Cardiovascular Side Effects: Theory or Clinically Relevant?
Soon after the approval of sildenafil for treatment of ED, several reports of adverse events temporarily related to use of sildenafil raised concerns regarding the safety of PDE-5 inhibitors, particularly in patients with cardiovascular disease. However, detailed statistical analyses, considering that the patient population using these agents is characterized by a high prevalence of cardiovascular risk factors, did not confirm an increased cardiovascular risk of sildenafil use. Neither prospective clinical trials nor retrospective analyses revealed an increased risk for sildenafil alone or for vardenafil or tadalafil.
Some theoretical concepts were initially suggested to explain the cardiac events in men taking PDE-5 inhibitors. Direct effects of PDE-5 inhibitors in altering myocardial contractility, altered response of the heart to adrenergic stimulation by potential inhibitory effects of increased cGMP on breakdown of cyclic adenosine monophosphate, reducing tolerance toward ischemia, increasing sympathetic tone, or the susceptibility to arrhyth-mia were some of the concepts suggested. For most of these concepts, how-ever, it appears to be crucial that significant amounts of PDE-5 are expressed in ventric-ular cardiomyocytes. However, this remains a matter of discussion. Whereas systematic investigations by Wallis et al. did not find evidence of PDE-5 expression in canine cardiomyocytes, Senzaki et al. reported evidence for expression of PDE-5 in canine cardiomyocytes. Additionally, in our laboratory, experimental data in the rabbit did not provide evidence for a reduced tolerance toward ischemia under PDE-5 inhibition or pro-motion of arrhythmia. Another hypothesis (referring to a coronary steal phenomenon) involving shifting blood from ischemic to nonischemic myocardium under the influence of sildenafil was not supported in experimental investigations. Conversely, the majority of clinical studies have suggested that tolerance toward ischemia, threshold of ischemic reactions during exercise, or parameters hinting at pro-arrhythmic tendencies are not significantly altered or even favorably influenced with PDE-5 inhibition.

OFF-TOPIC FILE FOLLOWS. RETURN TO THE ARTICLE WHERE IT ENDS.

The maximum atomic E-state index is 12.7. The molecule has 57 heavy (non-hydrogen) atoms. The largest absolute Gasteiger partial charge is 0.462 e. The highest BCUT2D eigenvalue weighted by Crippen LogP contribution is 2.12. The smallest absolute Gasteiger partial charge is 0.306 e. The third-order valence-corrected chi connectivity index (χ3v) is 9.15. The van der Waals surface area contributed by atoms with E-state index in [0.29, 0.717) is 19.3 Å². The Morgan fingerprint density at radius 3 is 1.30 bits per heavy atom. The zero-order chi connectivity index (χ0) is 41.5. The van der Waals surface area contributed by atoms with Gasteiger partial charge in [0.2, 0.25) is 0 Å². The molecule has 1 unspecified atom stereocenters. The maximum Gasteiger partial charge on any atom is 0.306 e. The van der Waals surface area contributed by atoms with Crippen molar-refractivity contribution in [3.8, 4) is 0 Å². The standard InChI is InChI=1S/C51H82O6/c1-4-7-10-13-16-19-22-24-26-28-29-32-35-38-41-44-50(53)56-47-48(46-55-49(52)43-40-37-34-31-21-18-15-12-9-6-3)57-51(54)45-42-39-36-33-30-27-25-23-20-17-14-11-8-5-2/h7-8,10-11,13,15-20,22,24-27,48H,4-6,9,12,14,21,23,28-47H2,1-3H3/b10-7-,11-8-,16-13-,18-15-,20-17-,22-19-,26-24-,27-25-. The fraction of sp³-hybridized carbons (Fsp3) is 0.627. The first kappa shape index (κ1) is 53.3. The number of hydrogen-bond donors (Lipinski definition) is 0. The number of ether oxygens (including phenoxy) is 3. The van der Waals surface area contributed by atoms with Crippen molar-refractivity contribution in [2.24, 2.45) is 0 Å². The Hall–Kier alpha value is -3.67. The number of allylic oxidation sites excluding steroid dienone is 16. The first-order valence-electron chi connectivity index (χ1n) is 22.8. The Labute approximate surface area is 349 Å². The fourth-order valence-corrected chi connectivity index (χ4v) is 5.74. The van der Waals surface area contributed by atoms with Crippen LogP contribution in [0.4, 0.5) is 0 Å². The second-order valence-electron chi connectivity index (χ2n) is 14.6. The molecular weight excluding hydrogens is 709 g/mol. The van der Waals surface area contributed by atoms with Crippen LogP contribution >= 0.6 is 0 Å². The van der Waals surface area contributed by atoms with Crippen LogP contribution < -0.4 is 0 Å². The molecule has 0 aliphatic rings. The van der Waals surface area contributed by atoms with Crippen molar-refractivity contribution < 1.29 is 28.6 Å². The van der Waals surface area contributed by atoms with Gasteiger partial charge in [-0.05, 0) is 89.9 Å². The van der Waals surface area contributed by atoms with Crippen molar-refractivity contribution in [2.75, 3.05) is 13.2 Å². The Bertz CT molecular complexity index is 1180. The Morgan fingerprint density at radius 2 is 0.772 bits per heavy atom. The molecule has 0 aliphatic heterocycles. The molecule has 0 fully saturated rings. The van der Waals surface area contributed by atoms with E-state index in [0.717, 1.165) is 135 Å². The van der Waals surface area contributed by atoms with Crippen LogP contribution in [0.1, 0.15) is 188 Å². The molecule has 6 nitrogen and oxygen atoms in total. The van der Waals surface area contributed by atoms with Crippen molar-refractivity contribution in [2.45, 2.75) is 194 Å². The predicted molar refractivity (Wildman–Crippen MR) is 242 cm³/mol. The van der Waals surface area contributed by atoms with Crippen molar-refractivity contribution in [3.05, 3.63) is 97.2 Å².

Recently, animal research suggested powerful cardioprotective effects of PDE-5 inhibi-tion, resembling a preconditioning-like effect. However, these effects remain a matter of debate, and it is not clear how and to what extent they could be transferred into the clinical realm.
In summary, theoretical concepts regarding potential detrimental effects of PDE-5 inhibition in cardiovascular disease were not conclusively established, and neither retro-spective epidemiological data nor clinical studies supported any ischemia- or arrhythmia-promoting effect. Therefore, initial concerns about cardiac events after administration
of PDE-5 inhibitors appear to be most likely related to the patient population characterized by a remarkable cardiovascular risk factor profile.
Contraindications regarding drug interactions as well as other contraindications and recommendations according to the Princeton Consensus Panel should be carefully ob-served when prescribing these substances; however, there is reasonable evidence that PDE-5 inhibitors are also suitable for patients with cardiovascular disease.